All lives can't matter until black ones do. This week (and the weeks that come) are not "business as usual" at America On Tech (AOT). In full transparency, it has taken us a few days to write this post because the words to describe the way we feel at the moment are not easy to articulate. We have been attending virtual and community gatherings as part of our own grieving process.
What has happened to George Floyd, Christian Cooper, Ahmaud Arbery, Breonna Taylor and countless other black people are true depictions of violent acts against black people in our country. This is not new and should not be treated or acknowledged as such.
Our founders were in elementary school when the murder of Amadou Diallo happened. They were in high school when the killing of Sean Bell happened. When Eric Garner was murdered they were working in the private sector and conversations were (and continue to be) minimal around the hurt black people feel in response to these recurring events.
The black bodies we are seeing killed behind our computers, phones and in-person can at any point in time be the students, families, members of the community we are trying to serve, as well as AOT teammates.
Nothing that has transpired is OK.
If you don't feel normal, that is OK.
If you don’t have the words to express how you feel, that is OK.
… but taking action is REQUIRED.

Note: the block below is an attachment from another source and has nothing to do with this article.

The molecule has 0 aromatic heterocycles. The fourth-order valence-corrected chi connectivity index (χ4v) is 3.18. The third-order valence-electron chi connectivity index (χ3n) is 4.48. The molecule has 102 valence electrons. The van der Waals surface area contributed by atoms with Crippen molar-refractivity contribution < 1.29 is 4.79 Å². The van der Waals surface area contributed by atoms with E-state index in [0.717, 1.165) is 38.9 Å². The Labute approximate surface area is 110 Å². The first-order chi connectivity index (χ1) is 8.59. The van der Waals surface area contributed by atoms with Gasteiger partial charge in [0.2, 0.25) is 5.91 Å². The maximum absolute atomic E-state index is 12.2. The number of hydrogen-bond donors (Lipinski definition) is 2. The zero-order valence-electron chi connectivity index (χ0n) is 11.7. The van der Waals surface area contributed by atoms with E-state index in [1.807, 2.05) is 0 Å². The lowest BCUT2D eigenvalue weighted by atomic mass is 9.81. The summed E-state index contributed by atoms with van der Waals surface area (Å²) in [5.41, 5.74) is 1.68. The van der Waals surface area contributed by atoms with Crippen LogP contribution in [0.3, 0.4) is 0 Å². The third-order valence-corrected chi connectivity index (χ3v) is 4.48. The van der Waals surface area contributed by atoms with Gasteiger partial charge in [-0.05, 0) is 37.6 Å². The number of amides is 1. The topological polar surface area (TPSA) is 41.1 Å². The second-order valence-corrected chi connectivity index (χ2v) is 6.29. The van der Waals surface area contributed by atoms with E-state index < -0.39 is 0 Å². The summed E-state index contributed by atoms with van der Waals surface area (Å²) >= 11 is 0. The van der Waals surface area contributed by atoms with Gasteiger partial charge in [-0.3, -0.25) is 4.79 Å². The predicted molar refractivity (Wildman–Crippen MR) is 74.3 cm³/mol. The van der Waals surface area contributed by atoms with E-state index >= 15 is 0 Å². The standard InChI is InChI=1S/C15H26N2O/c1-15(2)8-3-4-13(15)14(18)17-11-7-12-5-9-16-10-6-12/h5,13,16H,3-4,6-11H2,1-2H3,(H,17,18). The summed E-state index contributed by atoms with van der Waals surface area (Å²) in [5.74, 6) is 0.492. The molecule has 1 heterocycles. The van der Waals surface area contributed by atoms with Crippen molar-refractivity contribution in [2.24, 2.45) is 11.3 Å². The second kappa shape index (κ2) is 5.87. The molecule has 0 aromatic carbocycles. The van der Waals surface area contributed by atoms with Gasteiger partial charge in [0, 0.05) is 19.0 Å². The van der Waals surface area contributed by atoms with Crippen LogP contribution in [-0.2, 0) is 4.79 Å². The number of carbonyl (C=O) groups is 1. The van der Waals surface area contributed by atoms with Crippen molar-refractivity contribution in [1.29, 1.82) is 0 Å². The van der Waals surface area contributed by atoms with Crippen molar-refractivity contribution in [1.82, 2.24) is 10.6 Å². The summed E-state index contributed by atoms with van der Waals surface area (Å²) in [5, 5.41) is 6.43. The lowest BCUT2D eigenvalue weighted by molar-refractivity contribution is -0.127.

AOT is not neutral on this matter and stands against racial injustice. AOT stands for freedom, justice, liberation and an equal opportunity at life. There is nothing un-American about that.
Our students, every day, are fighting against systems that oppress them. They do not have the privilege to choose whether or not to engage with how racial injustice is woven into the fabric of America. It is the dark, devastating reality that they look in the eye every single day. Their innocence gets stripped away before they even have the opportunity to dream of what they can be. The images of dead black bodies without justice sends them the message that no matter what they do or how hard they work, they are not safe or seen as equal.
We cannot expect to create pathways into the technology and innovation sector without acknowledging the very injustices that our students and communities face on a daily basis. We stand against racial injustice because we know that in order for us to create an equitable technology industry, we need to ensure the safety of our students' minds, bodies and spirits.
America On Tech is committed as an organization to ensuring that we are consistently assessing and addressing systems that affect our students, our communities and our team members. We are acknowledging that this is a consistent point of growth and we will not stop until we get it right.